4. The renovation queue is revised every 5 years. Take a look at the current queue online and be sure to look at the details of the "independent, impartial" reviews for all of the schools. You will be amazed at how unfair the process is. Without a Principal and parents advocating for the school it was allowed to be overlooked. Not anymore! Ms. Benner and UPROAR are getting it done.

  5. Bypass the school board and start the pressure raining down from above! Write to VA Senator Dick Saslaw and plead for his assistance and pressure on this matter!

  6. It has been clearly demonstrated that the Mason District children are not even on the radar of the school board. I guess it is time to take a hard look at O'Connell and the other options. With one party politics there is no means at all in this county to protest in a meaningful way. Not even your vote counts, there are so many drones that don't think for themselves, they continue to elect and re-elect the people that perpetrate things like the FCHS situation on us.

  7. Agree the Democrat one party rule leaves you no alternative avenue. Another good reason to vote Republican at the local level. Good luck looking into alternatives to FCHS. With the exhorbitant property taxes we pay we get this? Scrap it all, issue vouchers, cut my taxes, and get a few charter schools in here to get the public schools to learn from.

  8. As a father of a 2-year-old, I really dont have a dog in this fight...yet. But I would ask why don't residents take things into their own hands, instead of waiting for the county to get anything done? I'm not talking about going to a school board meeting and complaining in order to try and squeeze out more funds from an ever-shrinking finite budget. If there are enough concerned parents, which there seems to be in this case, why don't they organize and do the repairs themselves. I'm sure the district is full of professional contractors, plumbers, electricians, etc with children who go to FCHS. Even if they don't have children, people generally have a giving spirit when it comes to worthwhile endeavors such as this. These folks could volunteer their services to perform needed repairs and renovations. And I'm sure if these people went to the necessary suppliers for the materials (i.e. Home Depot), they could be persuaded to contribute such supplies.

    Can you get all the renovations done at once? No. But maybe you do one or two projects every year, and within a few years you've greatly improved the conditions. Heck, this could become an on-going relationship between local merchants/tradesmen and the school.

    Will this be easy? No. But would it be better than waiting for a politician to act with funds they don't have? Definitely. It just takes people who care to step up.

  9. Interesting post - when Newt Gingrich recently proposed getting kids involved to help save money and learn the value of work by doing minor tasks like sweep the floors and clean whiteboards/blackboards the liberals called him a Nazi who wanted child labor. Anyone that has lived in Asia will tell you the kids there stay after school and clean it up. Makes you have pride and more likely to keep things clean if you know YOU will have to clean it up and not paid full time janitors while you play Xbox at home.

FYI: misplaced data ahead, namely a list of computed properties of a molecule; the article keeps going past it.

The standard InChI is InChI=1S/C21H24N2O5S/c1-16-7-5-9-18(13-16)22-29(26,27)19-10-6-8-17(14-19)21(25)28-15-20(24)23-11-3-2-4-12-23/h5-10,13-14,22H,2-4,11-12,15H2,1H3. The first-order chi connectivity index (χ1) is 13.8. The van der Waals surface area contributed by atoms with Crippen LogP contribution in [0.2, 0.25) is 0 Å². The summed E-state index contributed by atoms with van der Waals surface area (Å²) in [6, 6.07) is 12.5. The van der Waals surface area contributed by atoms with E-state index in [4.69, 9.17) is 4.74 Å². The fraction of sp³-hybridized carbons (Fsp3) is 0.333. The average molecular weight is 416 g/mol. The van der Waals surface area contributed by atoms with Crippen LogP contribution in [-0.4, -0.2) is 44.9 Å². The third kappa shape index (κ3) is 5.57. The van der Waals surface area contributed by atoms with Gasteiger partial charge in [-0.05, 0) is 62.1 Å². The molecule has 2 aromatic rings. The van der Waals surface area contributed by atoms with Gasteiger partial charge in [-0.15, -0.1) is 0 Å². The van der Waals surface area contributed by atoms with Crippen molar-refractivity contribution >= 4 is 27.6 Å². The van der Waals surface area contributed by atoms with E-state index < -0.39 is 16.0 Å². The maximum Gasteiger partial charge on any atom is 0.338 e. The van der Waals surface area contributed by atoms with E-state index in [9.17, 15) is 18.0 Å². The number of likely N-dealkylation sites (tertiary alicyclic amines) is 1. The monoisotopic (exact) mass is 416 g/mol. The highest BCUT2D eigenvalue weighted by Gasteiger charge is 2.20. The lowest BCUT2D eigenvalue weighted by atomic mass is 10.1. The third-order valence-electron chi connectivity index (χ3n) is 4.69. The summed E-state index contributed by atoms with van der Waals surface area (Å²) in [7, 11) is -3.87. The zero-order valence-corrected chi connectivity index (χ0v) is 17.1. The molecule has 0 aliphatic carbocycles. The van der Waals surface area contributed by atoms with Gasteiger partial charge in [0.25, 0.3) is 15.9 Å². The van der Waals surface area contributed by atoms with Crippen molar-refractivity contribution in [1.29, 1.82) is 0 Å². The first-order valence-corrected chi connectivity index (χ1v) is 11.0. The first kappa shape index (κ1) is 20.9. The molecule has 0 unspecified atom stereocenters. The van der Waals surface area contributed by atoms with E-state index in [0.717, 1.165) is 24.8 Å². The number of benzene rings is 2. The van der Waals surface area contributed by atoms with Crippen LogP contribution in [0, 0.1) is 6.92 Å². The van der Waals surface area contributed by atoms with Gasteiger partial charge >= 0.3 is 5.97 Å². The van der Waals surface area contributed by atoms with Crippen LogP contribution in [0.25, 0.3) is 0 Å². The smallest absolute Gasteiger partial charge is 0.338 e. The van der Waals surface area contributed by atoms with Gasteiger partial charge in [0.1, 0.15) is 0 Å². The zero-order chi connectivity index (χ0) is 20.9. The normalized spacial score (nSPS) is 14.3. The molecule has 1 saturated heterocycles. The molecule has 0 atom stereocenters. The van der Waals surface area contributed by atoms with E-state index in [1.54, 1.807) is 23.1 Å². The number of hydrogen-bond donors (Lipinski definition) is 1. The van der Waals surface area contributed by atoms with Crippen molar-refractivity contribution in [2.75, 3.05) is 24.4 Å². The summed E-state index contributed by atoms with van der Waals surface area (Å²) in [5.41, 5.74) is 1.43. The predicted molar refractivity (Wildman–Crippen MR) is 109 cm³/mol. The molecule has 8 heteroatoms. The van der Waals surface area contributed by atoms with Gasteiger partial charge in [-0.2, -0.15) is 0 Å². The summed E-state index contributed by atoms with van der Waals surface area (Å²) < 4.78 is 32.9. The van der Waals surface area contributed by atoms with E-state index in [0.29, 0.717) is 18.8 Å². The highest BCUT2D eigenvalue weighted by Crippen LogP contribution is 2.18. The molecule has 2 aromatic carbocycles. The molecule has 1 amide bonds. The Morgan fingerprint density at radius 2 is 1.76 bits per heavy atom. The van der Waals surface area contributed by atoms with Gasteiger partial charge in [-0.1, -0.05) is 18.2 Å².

I'd be reluctant to lift a finger as I already pay WAY too much in taxes and think fiscal management is in order. That said this is a valid suggestion others should consider...or at least not pooh-pooh unless you can come up with a better suggestion to the problem yourself. Like the "do-it-yourself" initiative rather than expecting the government to do everything.

  10. The father of the 2-year-old writes an interesting post. Unfortunately, FCHS parents are not necessarily typical of the county in general. You see, FCHS is a majority minority school. My middle class kids were called "rich" by their peers. Many of their peers' parents worked three jobs and a lot of the students held down jobs to help their families out. In a school where kids' parents don't have free time to see them in sporting events or plays, where are they supposed to find the time to help fix up the school?

    As recently as 3 years ago, my daughter was the only teen (of 10) on our street who attended FCHS. Other teens were sent to county academy programs, IB at Marshall or Stuart, private high schools, or home schooled. When only maybe 10% of the "rich" kids attend a school, the neighbors don't show any interest in improving it.

  11. This is what happens when you buy into the it takes a village concept - nothing. It becomes everyone's responsibility - and nobody's.

    The government should do this with all the taxes we pay! The money is there somewhere if you just look, tons of waste is there. Cut a few library hours for example. Most folks are moving towards downloading books on e-devices. That cuts down a bit on the need to heat, light, and pay folks to work in that space. Many more examples like this but bureaucracies take on a life of their own.

  12. Nice idea - father of 2-year old - and we DO fix, build, and improve the school with our time, sweat, and donated supplies. You will learn this as soon as your child enters the school system.

    The school system is not going to permit a parent (even if they are licensed) to rewire a school, or install new fixtures in a bathroom. Do you really believe we wouldn't have done it already? That would be so much easier than trying to get "the system" to fix the facility.

  13. I am glad to see the FCHS community take action on this issue. If they took a look in the mirror, they would recognize that they sat idly too long - accepting the fact that they had a school with weak administrators, an inactive PTA, and disinterested School Board members whose interests lay elsewhere.

    It's not that Mason District schools get ignored. Stuart has been renovated and a brand new Glasgow MS was built just a few years ago, while Falls Church HS simply languished. More power to them for finally waking up. They should let the School Board and the Board of Supervisors know that it's not in the county's interests to let FCHS become known as a "ghetto school," particularly when neighboring jurisdictions like Arlington have plans to build a brand-new Wakefield HS to serve that county's lowest-income students.